Wednesday, 29 December 2010

Tax Freedom Day

The Adam Smith Institute does a useful job calculating, each year, what they call Tax Freedom Day - the day on which someone in employment starts to keep the money they earn instead of handing it over to the government in taxes. For 2010, TFD fell right at the end of May - basically, forty percent of everything anyone earns goes to the government.

Very few people are shocked by this. Over the decades, as the percentage going to government has drifted upwards so the "middle ground" assumption about what is a reasonable level of taxation has drifted up with it.

I don't think the political Right should have a monopoly over thinking that forty percent is too much. High taxation does not a left wing country make. Or a fair country. Or a just one. France has high taxation and France is one of Europe's nastiest right-wing countries. People there are very unhappy.

What reconciles most British voters to high taxation is the thought that they will get it back in benefits of one kind or another, some of them very tangible - like the bogus "Winter Fuel Payment" which is a direct cash transfer to the bank accounts of those known to be particularly bribeable (the over sixties).

The troubles with this line of thinking are two-fold.

First, it uncritically assumes that government is She Who Gives Benefits. This kind of thinking is child like. It is a very odd notion of what government is for.

Second, it ignores the costs of the middleman - the apparatus of government and administration which collects taxes and gives it away. They don't do it cheaply, you know. And they don't do it very efficiently. You would probably be better off not paying the taxes in the first place and simply buying some of the services government provides. People might be better off buying or swapping books than paying for public libraries.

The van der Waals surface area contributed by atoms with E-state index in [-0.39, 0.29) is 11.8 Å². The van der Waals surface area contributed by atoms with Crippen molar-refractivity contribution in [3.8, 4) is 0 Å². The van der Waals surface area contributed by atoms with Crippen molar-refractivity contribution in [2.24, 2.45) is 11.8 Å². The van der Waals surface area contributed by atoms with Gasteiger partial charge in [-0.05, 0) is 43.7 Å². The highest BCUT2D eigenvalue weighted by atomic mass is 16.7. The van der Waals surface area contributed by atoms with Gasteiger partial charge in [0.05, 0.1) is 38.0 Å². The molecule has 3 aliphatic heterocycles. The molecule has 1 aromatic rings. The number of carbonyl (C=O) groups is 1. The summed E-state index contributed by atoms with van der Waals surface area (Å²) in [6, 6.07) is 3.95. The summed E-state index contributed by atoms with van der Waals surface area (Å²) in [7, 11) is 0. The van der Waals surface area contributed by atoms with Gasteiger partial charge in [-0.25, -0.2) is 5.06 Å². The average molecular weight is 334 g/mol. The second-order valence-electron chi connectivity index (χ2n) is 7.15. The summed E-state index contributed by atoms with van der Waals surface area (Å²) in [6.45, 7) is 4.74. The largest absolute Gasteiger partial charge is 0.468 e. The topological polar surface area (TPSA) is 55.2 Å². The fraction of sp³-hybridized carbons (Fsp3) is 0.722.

I think the middle ground assumption needs to change. It could be done from a left wing position. On the left, someone could say: we will abolish all flat taxes because they are regressive taxes, hitting the poor harder. So we will abolish VAT. Then we will raise the thresholds at which variable taxes kick in, so that the rich pay more than the poor. But we will not stop cutting taxes until the tax take is down to 20% of Gross Domestic Product.

Of course, we will be cutting expenditure too. We will abolish the House of Lords for starters followed next by the Arts Council.Policing costs will go down because there will be no more State Visits from tin-pot dictators, Papal or otherwise. And we will cut by at least 50% the number of poor countries we invade and occupy.

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